Killers of the Flower Moon Review

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Movie: Killers of the Flower Moon

Production Companies: Apple TV+

Director: Martin Scorsese

Producers: Martin Scorsese, Leonardo DiCaprio , Dan Friedkin

Scriptwriters: Eric Roth, Martin Scorsese

Main Cast: Leonardo DiCaprio, Robert De Niro, Lily Goldstone

Release Date: 20th October 2023

Running Time: 206 minutes

Certificate: 15

Introduction: Martin Scorsese reunites, once again, with Leonardo DiCaprio and Robert De Niro in this stone cold, slow burning masterpiece set in the Osage during the 1920s.

Synopsis: Based upon a true story, ‘Killers of the Flower Moon’ accounts the real life events where white men plotted to rid the Osage lands of it’s Indian inhabitants – who held the rights to the oil there – so they could claim it for themselves. During the course of doing so, 60 of them either went missing or were killed. This is what happened.

Analysis: Let’s kick things right off and say that this years Oscar’s race just got VERY interesting. Scorsese’s latest epic reminds cinemagoers once again why he is one of the greatest filmmakers of all time. A fierce and powerfully performed tale of betrayal, violence and corruption that stands on it’s own and beats it’s chest. Leonardo DiCaprio plays Ernest Burkhart, a soldier returning from war to reunite with his uncle William Hale, played by Robert De Niro who lives in the Osage lands and is referred to as the ‘King’; the ruler of these lands. During the course of the film, the two plot and scheme their way towards claiming the buried treasure beneath the ground. Each deliver one of the best performances of their career’s.

This film marks the seventh time Scorsese had worked with DiCaprio (their first was in 2003 with ‘Gangs of New York’) and the eleventh with De Niro (they met in 1972 and worked together for the first time in 1973 with ‘Mean Streets’ – wow indeed). Needless to say, these collaborations could easily be considered amongst the best in cinematic history. This is one of the best performances I’ve seen from DiCaprio, he seems to yet again disappear into the character, he is extraordinary. However, the stand out of the entire film is Lily Gladstone who portrays Mollie Burkhart who’s family owns the oil. She manages to outdo her counterparts through a masterful performance that took my breath away – some moments which are either expertly subtle or loudly melancholic – either way, she is remarkable here.

Lets address the elephant in the room. The film has a whopping (and leg aching) three and a half hour running time; does it need to be this long? My answer is yes, yet I suspect most will say no as it may be too long for them to sit through (some audiences nowadays even turn their nose up to films that are two and a half hours). Most of Scorsese’s film’s are very long, but two are extraordinary standouts; this and ‘The Irishman’ – a film that spanned 60 years and shared the exact same run time. I confidently believe that a film needs however long it needs to tell it’s story, only the people telling it should know how long it needs to be, a sense of trust you must have in them one could say. At no point during this was I bored nor did I feel like it dragged , it (bizarrely) shared a similar story construction to ‘Oppenheimer’ in terms of how it handles legal matters and at what point during the film it does so.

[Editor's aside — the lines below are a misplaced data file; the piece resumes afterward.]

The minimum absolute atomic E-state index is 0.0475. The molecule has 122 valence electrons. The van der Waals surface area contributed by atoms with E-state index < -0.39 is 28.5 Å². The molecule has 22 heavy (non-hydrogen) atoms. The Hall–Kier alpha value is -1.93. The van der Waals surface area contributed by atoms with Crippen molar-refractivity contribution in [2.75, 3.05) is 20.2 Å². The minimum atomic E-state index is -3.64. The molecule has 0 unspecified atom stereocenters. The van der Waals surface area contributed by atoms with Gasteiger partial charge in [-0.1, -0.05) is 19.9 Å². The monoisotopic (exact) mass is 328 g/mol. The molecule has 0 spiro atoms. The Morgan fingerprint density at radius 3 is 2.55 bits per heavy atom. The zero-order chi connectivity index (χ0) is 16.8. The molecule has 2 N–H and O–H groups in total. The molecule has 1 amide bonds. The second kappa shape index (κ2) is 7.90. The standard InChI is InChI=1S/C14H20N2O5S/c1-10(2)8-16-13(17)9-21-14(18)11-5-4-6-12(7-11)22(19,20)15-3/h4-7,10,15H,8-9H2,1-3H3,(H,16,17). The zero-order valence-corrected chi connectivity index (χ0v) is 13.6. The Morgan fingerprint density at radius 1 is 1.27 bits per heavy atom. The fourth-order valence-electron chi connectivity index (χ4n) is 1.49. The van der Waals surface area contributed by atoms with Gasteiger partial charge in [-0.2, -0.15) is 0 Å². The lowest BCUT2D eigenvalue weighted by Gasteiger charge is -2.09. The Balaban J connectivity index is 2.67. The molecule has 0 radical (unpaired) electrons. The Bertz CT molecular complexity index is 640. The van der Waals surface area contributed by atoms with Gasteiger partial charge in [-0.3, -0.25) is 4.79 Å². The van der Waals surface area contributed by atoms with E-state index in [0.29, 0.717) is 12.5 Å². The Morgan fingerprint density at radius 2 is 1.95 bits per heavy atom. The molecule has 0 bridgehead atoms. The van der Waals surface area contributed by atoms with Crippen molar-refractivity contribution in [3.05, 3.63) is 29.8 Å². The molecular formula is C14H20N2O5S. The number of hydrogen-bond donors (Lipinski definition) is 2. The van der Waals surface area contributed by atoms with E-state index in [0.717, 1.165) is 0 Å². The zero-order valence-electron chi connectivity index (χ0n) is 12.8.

That is only me though but there is certainly more to it than that. The general mood and tone of the film is very heavy and full of dread, these aspects brought to frightening life through exemplary direction and cinematography by three time Oscar nominated Rodrigo Prieto. One particular moment of extraordinarily graphic (but brief) gore got a couple of gasps from the audience – myself included. Some moments are like nightmarish hallucinations yet others paint a calm and peaceful paradise, you can never trust which one is truly which. It’s scale and spectacle is something that Scorsese has also come to be known for, his films often include giant sets featuring hundreds / thousands of extras.

‘Killers of the Flower Moon’ is the best Martin Scorsese film since I’ve seen since ‘Goodfellas’, a very bold claim I’m aware. It is a ruthlessly unforgiving story told with both careful sensitivity yet alarming accuracy and unflinching nature that will leave you disturbed long after the credits roll. Filled to the brim with impeccable performances from a director who has yet again reminded us why he is one of the best in the business.

Overall Rating: 10 / 10 – Perfect

Target Audience: 15+

Content Warning: strong violence, injury detail, racism

Recommendation: Yes